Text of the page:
The entire athletic world knows that getting the body ready with a great warm-up will help improve performance and stave off injury.
But that’s like saying, “It’s a good idea to save for retirement.” Yes, it’s a good idea, but putting it into practice is easier said than done. There are important things that need to be included in every athletes warm-up to maximize the return on the investment.
We hope to eliminate some confusion about the best pre-training routine, and define the what and why of the ultimate warm-up program.
The Immediate Benefits
For a long time, light jogging and stretching was commonplace in the warm-up to help “loosen” things up. We then learned that moving through ranges of motion was a better approach, this became known as a “dynamic warm-up.”
However, the dynamic warm-up can be made even better with targeted muscle activation, a term that requires some explanation.
It’s important to understand that the focus of muscle activation isn’t to create changes in the muscles, but instead a focus on what’s controlling the muscles. The muscles themselves are NOT turned off, and outside of rare nerve issues, your muscles will contract when they receive a strong enough signal from the nervous system.
However, telling the muscle to contract is not as easy as loading up a movement program in the brain and pressing play. First, the nervous system must gather a ton of information from the sensory receptors in the muscles, joints, and tendons, and based on that information tell groups of muscle fibers to contract.
Those sensory receptors are unaware that you want to perform a perfect lift. They are only aware of specific information in that region, such as a muscles stiffness, length, or potential damage.
Therefore the brain must organize a big movement—like a squat, olympic lift, or long throw— based on the last 8 hours of sitting, the effects of a previous workout, or sometimes the perception that there is damage in a certain part of the body. This all impacts movement outcomes.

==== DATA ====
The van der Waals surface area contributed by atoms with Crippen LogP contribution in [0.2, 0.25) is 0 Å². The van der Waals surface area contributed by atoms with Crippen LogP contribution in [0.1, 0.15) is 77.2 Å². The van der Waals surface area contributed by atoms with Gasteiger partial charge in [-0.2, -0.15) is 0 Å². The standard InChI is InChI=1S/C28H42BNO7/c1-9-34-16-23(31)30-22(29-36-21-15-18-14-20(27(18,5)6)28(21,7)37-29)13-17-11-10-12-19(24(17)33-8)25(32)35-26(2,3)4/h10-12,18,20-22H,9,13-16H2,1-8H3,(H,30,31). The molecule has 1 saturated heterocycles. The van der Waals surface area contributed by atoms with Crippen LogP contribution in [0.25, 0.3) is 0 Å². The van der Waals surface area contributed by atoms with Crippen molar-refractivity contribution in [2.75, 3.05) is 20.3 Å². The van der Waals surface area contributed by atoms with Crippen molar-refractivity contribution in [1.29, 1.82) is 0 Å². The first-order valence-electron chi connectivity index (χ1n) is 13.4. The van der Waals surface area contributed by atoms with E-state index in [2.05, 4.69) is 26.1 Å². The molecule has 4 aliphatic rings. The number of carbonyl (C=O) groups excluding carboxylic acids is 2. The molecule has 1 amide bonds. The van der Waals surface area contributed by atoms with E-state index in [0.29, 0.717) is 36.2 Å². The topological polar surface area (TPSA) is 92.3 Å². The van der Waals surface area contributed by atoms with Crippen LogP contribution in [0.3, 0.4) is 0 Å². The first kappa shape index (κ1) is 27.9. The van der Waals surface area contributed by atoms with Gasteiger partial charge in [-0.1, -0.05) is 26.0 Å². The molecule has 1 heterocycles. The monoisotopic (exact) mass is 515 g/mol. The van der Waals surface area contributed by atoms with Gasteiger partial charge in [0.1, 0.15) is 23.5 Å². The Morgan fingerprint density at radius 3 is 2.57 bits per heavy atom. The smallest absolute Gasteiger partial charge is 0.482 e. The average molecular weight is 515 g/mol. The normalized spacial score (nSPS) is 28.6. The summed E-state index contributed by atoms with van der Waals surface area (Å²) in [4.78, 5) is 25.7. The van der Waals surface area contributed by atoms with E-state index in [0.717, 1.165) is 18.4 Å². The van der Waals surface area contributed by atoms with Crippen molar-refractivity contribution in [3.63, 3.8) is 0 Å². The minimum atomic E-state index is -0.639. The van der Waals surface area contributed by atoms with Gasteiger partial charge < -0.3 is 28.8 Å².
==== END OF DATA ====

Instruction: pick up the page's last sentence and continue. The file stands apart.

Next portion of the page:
Therefore, a better term for muscle activation, is actually Movement Activation.
It breaks down bigger movements down into smaller pieces, which allows the brain to dial in mobility and coordination within the body for better movement. It fires key muscle groups needed for the bigger lifts by generating new commands about muscle stiffness, range of motion, and what might cause pain if dealing with injury.
This “optimized movement” will then be better equipped to take on the demands of the activity at hand. With muscle activation the joints will feel more mobile and positions will feel more stable.
The Long Term Gains
Although the benefits of a great warm-up extend beyond just a great workout.
That’s because mastery happens with daily practice.
Without getting into the complexities of neuroanatomy, there is a simple truth that with practice you get better at things. It’s a sports performance fundamental that often gets overlooked in strength training.
Huge improvements in strength and movement happen by teaching the brain to control the muscles better. It’s an important reason why we get strong so fast in the first couple months of a workout program.
The brain improves its ability to:
- Contract more and bigger muscle sections
- Coordinate between muscle groups
- Increase the speed of communication from the nervous system to the muscles
Without practice and repetition, the brain gets stuck in a hole of limited movement solutions, which forces it to rely on only a few of the pieces. But after thousands of repetitions, movement patterns become more fluid as the brain learns to coordinate and use the many muscles of the body better.
The daily warm-up is a perfect time to do this movement training.
Not only will it optimize the body for the upcoming activity, it doesn’t have the the bigger, faster, stronger mentality of the actual workout. The goal of your warm-up has probably never been to hit your next warm-up PR! Therefore, the low intensity of the warm-up, is a chance to take a step back, and find a focus on improving movement quality.
The long term gains from the daily “movement practice” as part of the Crossover Primer, will yield benefits of optimizing movement and keeping the body healthy and pain free. These things are just as important as the the results you will get from that day’s workout program.
The Crossover Primer— “The Formula for Success”
There are 2 pitfalls that often plague warm-up programs.